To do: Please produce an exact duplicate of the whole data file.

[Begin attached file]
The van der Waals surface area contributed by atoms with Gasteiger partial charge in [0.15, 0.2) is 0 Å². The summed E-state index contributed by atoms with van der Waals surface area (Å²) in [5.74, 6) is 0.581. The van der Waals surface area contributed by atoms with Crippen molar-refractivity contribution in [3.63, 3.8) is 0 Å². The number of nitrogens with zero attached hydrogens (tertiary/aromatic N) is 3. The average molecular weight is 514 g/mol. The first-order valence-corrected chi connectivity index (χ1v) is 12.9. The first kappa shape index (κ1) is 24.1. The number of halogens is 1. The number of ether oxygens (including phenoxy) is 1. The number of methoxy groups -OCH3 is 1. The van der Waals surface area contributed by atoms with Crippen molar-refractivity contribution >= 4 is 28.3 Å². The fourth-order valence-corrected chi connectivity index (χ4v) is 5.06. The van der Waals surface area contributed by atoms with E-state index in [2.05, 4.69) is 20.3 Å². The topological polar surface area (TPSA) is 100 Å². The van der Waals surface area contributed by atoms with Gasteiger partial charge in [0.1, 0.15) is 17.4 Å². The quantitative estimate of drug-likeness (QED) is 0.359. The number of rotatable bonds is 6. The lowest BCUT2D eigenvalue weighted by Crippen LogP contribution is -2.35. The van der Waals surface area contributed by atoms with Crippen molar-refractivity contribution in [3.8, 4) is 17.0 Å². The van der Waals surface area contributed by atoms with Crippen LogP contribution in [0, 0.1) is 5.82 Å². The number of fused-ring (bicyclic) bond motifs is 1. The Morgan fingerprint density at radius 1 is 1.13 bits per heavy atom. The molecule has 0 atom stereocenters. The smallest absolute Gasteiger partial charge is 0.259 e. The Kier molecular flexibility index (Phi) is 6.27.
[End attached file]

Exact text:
The van der Waals surface area contributed by atoms with Gasteiger partial charge in [0.15, 0.2) is 0 Å². The summed E-state index contributed by atoms with van der Waals surface area (Å²) in [5.74, 6) is 0.581. The van der Waals surface area contributed by atoms with Crippen molar-refractivity contribution in [3.63, 3.8) is 0 Å². The number of nitrogens with zero attached hydrogens (tertiary/aromatic N) is 3. The average molecular weight is 514 g/mol. The first-order valence-corrected chi connectivity index (χ1v) is 12.9. The first kappa shape index (κ1) is 24.1. The number of halogens is 1. The number of ether oxygens (including phenoxy) is 1. The number of methoxy groups -OCH3 is 1. The van der Waals surface area contributed by atoms with Crippen molar-refractivity contribution >= 4 is 28.3 Å². The fourth-order valence-corrected chi connectivity index (χ4v) is 5.06. The van der Waals surface area contributed by atoms with E-state index in [2.05, 4.69) is 20.3 Å². The topological polar surface area (TPSA) is 100 Å². The van der Waals surface area contributed by atoms with Gasteiger partial charge in [0.1, 0.15) is 17.4 Å². The quantitative estimate of drug-likeness (QED) is 0.359. The number of rotatable bonds is 6. The lowest BCUT2D eigenvalue weighted by Crippen LogP contribution is -2.35. The van der Waals surface area contributed by atoms with Crippen molar-refractivity contribution in [3.8, 4) is 17.0 Å². The van der Waals surface area contributed by atoms with Crippen LogP contribution in [0, 0.1) is 5.82 Å². The number of fused-ring (bicyclic) bond motifs is 1. The Morgan fingerprint density at radius 1 is 1.13 bits per heavy atom. The molecule has 0 atom stereocenters. The smallest absolute Gasteiger partial charge is 0.259 e. The Kier molecular flexibility index (Phi) is 6.27.